Despite earlier complaints, few attend hearing on sign ordinance
The public was invited last week to tell the Harrison County Advisory Plan Commission what they think about the sign ordinance that was adopted last year. The invitation was extended following numerous complaints some commission members had received about the ordinance.
Of the 10 people attending Thursday night’s meeting, only six of those addressed the plan commission, with a couple of them only asking for clarification. (Harrison County Commissioner Jim Heitkemper also attended the meeting to see what comments were made.)
‘I expected this place to be full,’ said a ‘very, very disappointed’ Bruce Doezema, who lives on the far western edge of Harrison County. ‘This is one of the most unpopular things you could be doing.’
He speculated that others who are opposed to the ordinance had ‘more important things’ to do than attend a meeting.
Because he believes in free speech and property rights, Doezema said he is moving his business, River Valley Builders, to Crawford County, ‘where I don’t have to deal with this, at least not now,’ as Crawford doesn’t have countywide planning and zoning.
‘I understand your concerns,’ said Victor McCauley, who chairs the plan commission. ‘We want you to sell your product.’
The plan commission and staff explained that there is a $15 permit fee for new signs and that most requests are honored. If a sign doesn’t comply with the ordinance, the applicant can apply for a special exception with the Harrison County Board of Zoning Appeals.
Doezema said the restrictions of the ordinance don’t bother him as much as having to go to the planning and zoning office to request the permit.
Plan commission member Jim Klinstiver stepped down from his position to address his peers as a citizen. He cited numerous licenses he carries after properly applying for them.
In response to applicants who said they didn’t have a copy of their property deed that was required to get their sign permit, Klinstiver said, ‘What businessman doesn’t have a copy of his deed? I believe everyone should have one and be able to put their hands on it in five minutes.’
One of the main goals in revising the sign ordinance that had been in place since 1974 was to implement a process for dealing with signs that are dilapidated or left behind when a business closes, he said.
Paul Bary said one of his concerns with the ordinance, as it’s currently written, is responsibility.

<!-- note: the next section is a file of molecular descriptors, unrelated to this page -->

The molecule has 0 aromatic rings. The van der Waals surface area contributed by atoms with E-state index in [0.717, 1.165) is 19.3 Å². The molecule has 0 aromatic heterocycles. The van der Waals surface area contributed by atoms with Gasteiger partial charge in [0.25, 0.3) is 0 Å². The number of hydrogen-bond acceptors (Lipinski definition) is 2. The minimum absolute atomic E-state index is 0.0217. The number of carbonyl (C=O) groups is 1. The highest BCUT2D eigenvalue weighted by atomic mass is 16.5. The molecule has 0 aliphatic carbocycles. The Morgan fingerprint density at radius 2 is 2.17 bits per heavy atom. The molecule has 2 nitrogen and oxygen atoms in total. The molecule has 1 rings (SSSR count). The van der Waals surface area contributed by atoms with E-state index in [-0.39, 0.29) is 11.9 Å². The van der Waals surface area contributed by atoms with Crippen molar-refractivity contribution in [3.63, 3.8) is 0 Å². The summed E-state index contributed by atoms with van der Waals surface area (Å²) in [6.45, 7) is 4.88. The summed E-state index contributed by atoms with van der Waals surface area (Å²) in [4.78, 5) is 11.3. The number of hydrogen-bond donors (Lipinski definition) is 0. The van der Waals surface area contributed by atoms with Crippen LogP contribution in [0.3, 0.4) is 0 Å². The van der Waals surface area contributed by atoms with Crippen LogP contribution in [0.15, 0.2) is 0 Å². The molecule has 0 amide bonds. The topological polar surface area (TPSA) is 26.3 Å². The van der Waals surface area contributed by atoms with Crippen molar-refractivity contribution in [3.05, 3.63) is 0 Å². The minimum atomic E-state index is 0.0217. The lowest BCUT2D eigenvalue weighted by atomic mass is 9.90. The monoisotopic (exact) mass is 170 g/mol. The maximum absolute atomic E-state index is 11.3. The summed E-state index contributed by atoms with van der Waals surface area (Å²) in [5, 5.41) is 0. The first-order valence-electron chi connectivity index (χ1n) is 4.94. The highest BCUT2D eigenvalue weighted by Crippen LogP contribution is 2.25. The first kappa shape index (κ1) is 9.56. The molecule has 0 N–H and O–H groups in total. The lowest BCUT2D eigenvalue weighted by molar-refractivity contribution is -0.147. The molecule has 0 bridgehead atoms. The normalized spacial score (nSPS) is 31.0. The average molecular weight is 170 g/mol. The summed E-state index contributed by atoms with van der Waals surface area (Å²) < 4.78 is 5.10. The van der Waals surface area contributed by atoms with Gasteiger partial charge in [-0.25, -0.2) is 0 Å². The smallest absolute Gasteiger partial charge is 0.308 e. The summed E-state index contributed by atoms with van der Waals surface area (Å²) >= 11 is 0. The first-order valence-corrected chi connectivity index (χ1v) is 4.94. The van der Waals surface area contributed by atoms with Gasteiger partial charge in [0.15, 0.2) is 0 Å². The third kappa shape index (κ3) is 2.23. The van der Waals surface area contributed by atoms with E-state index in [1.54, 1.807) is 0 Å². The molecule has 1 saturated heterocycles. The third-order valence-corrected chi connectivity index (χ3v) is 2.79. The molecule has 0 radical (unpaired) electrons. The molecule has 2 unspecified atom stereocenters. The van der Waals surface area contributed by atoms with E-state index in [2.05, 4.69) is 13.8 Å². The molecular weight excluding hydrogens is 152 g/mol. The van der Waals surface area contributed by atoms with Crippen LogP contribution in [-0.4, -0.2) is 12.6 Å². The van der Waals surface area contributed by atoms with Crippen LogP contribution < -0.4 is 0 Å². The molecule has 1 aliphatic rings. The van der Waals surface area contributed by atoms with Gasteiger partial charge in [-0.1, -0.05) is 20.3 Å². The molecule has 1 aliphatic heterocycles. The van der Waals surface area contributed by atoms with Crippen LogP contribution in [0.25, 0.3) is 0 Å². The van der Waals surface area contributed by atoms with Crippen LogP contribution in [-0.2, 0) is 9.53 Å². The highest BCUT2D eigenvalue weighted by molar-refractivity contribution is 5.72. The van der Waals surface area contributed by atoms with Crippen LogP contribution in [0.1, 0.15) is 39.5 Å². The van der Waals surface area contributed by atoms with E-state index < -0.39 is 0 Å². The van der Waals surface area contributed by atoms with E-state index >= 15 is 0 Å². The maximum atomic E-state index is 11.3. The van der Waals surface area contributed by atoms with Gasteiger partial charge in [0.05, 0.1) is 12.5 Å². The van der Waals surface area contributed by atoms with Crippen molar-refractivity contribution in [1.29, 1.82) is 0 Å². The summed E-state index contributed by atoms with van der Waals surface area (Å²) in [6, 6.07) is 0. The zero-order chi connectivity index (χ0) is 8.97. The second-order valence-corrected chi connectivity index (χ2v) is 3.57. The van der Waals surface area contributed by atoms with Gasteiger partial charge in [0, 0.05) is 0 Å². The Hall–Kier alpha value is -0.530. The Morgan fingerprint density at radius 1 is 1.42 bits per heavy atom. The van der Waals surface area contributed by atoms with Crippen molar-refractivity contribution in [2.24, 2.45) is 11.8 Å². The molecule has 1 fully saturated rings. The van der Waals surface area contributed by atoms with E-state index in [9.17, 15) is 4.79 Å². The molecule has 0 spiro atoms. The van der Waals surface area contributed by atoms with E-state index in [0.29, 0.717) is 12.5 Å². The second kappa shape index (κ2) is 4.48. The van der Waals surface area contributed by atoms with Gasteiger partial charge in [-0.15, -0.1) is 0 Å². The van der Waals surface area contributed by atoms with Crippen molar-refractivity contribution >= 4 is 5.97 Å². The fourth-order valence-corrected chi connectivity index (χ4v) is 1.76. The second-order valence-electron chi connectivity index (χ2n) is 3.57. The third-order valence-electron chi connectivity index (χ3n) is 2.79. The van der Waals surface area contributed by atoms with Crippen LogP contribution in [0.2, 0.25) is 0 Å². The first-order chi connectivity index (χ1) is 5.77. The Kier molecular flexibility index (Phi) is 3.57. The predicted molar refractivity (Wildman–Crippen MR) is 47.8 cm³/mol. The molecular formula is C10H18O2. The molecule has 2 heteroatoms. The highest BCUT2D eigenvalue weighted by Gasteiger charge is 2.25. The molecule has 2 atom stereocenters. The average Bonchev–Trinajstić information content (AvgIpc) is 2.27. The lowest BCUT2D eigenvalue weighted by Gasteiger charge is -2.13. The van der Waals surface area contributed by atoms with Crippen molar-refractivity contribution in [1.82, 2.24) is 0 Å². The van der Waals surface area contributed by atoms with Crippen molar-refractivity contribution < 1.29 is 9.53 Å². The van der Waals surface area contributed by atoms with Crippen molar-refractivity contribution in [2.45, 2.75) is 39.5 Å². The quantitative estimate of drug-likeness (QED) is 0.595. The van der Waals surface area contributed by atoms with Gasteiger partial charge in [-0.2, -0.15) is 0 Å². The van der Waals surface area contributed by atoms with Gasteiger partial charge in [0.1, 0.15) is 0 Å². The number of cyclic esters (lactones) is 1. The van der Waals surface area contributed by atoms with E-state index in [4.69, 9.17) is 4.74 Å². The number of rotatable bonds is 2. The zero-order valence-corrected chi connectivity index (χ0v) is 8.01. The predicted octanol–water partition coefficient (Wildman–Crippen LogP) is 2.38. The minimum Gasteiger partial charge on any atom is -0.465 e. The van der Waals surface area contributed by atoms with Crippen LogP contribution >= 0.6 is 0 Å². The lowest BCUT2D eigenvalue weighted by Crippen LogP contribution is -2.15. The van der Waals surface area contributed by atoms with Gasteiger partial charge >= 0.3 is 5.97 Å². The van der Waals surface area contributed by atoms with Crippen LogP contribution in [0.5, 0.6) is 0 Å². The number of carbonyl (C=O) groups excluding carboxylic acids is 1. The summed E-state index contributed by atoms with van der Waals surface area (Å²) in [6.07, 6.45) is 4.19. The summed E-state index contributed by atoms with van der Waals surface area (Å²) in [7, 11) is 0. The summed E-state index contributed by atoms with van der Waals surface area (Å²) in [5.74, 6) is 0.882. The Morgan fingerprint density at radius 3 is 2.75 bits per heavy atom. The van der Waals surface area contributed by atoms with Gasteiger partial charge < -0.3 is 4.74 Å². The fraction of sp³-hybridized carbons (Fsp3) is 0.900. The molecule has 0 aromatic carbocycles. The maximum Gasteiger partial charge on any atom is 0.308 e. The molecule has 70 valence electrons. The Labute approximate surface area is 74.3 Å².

‘My contention is the landowner should be responsible for the structure,’ he said, ‘but the writing, color should be up to the owner’ of the business advertised.
County planner Eric Wise said one of the recommended revisions would allow the business owner, in addition to the property owner, to apply for the permit.
But, ‘ultimately the landowner would be responsible for the sign,’ Wise said.
Bary also called it unfair that the county sign ordinance doesn’t apply to the town of Corydon and its two-mile fringe.
‘Nothing we do here applies to Corydon and the two-mile fringe,’ said plan commission member J.R. Eckart, who is also a Harrison County Commissioner. ‘We only have authority over the areas that don’t have their own zoning board.
‘The two-mile (fringe) is suppose to make a transition between the town and agriculture area,’ he said.
The plan commission will take all comments under advisement and make recommended changes to the sign ordinance during their next work session, May 19.
‘There are about six or seven items that need to be addressed to make (the ordinance) user-friendly,’ in addition to Wise’s eight recommendations, McCauley said.
‘We’re trying to make it business as usual,’ he said. ‘Only new (sign owners) have to come in.’
Klinstiver added, ‘None of these things are written in stone. Here we are tonight changing it less than one year (after it was adopted).’
The Harrison County Board of Commissioners will have to approve any revisions to the ordinance.
In other matters, the plan commission sent two special exception requests on to the BZA with favorable recommendations. One is for a dog kennel (maximum capacity six dogs) on S.R. 64 east of New Salisbury, between Walk Drive and Spring Branch Road, and the other is for a firearms sales and backhoe businesses on Rooster Church Road.
The BZA will decide on the requests at its next meeting, May 26 at 7:30 p.m. in the Commissioners’ Room of the Harrison County Court House.